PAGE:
Fresh, frozen, and canned fruits and vegetables can all be healthy. Follow these tips for choosing the most nutritious options.
Fresh fruits and vegetables are often considered the gold standard when it comes to healthy eating. At peak ripeness, these foods are loaded with disease-fighting antioxidants and fiber. But many vitamins are unstable during temperature changes, exposure to light, and long storage. This means the fresh foods in the produce section of your supermarket may not always be the most nutritious choice.
- Foods ripened on the vine contain more nutrients than those picked early and ripened through commercial processes. If you are selecting in-season produce that was grown close by, then you are likely getting the healthiest produce possible. If it was picked weeks ago and has spent days in the cooler, some of the valuable nutrients have been lost.
- The longer you store fruits and vegetables, the more the nutrients decrease. Even if you pick produce from your own garden, eat it within a day or two of harvest to avoid nutrient losses.
Research shows frozen foods can be as (or more) nutritious as fresh fruits and vegetables. Before freezing, many of these foods are picked at their peak ripeness improving nutrient content. Some frozen foods are slightly cooked or blanched before freezing and this can decrease nutrients, but the process is often quick, reducing significant losses.
- Choose frozen foods without added salt and sauces to reduce excess sodium and calories.
- Research shows that some nutrients decrease during the slow thawing process so transfer the food straight to the cooking pot or microwave while still frozen.
- Many frozen fruits contain sugar so check labels carefully and select unsweetened versions.
Canned fruits and vegetables can be a healthy choice, but cooking and processing times play a role in nutrient content. While this can’t be controlled by the consumer there are a few things you can do to get the most nutrition from canned foods.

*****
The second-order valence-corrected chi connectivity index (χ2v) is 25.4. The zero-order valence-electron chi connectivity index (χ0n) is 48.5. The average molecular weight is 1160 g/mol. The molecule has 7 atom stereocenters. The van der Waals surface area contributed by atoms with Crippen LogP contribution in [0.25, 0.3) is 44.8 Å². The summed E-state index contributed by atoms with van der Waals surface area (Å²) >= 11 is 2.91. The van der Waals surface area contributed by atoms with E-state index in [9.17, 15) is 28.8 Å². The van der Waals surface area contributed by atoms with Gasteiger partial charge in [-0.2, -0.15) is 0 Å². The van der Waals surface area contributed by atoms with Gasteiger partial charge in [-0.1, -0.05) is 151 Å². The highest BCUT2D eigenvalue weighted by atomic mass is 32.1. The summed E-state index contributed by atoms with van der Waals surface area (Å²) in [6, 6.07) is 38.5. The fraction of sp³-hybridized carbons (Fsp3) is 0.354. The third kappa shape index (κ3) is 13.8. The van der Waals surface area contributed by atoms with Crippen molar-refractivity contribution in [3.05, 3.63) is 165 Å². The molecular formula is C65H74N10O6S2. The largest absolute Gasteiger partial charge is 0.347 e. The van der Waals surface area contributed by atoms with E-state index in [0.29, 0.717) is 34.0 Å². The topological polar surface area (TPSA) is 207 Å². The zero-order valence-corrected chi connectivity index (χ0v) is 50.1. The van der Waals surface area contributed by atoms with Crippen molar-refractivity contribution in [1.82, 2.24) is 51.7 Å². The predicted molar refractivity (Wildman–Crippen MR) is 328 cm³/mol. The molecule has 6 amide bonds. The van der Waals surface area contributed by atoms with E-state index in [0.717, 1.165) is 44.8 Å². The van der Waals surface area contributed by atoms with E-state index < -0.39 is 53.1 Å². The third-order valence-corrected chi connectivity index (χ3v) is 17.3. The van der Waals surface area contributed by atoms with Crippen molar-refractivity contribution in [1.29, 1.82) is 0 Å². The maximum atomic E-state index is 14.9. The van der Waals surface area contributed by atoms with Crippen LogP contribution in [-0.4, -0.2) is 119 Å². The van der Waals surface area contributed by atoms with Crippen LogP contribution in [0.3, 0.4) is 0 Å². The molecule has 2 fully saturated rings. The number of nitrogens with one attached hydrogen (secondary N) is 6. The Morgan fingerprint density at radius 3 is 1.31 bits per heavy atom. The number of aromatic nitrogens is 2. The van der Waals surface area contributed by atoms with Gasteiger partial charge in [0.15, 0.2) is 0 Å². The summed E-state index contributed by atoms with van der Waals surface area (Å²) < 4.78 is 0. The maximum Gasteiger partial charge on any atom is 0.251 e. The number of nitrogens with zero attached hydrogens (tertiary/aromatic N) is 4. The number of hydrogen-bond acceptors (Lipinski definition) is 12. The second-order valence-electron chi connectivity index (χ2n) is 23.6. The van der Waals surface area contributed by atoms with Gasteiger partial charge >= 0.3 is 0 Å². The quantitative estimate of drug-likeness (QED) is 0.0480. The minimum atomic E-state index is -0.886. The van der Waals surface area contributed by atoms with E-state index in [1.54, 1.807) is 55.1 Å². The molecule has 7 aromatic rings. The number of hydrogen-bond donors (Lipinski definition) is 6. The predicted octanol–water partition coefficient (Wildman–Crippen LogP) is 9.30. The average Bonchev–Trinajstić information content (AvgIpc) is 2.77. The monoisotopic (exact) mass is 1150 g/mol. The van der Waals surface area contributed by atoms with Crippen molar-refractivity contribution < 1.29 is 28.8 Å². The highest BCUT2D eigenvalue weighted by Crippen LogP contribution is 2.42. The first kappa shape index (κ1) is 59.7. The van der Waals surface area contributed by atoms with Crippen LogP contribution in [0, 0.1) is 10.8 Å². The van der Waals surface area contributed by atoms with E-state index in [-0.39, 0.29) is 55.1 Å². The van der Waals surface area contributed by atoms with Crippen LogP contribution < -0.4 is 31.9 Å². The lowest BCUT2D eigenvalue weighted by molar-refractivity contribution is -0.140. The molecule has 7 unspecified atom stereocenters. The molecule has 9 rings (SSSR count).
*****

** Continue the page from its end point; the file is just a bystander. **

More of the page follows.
- Most canned foods contain extra sodium so it is important to select those with labels stating “low sodium” or “no salt added”.
- One study showed that rinsing canned foods before cooking can decrease sodium levels by 23 to 45%. The downside is that other minerals often leach into the liquid so you are washing those away too.
- Canned fruits may have added sugar. Select those labeled “in own juices” or “unsweetened”, and avoid “in syrup”.
What’s the best?
Despite our desire to know which is the best choice, research shows that nutrients vary in all sources of fruits and vegetables. Some vitamins and minerals are higher in fresh-picked produce while others are better maintained in frozen and canned foods. To complicate things further, it can vary across brands for the same fruit or vegetable. The soil used for growing, how it is harvested, and the exact methods for processing vary so widely that when you compare apples to apples, there is not always a consistent answer for which is healthiest. This is why many experts recommend incorporating a variety of fruits and vegetables (fresh, frozen, and canned) into your eating plan.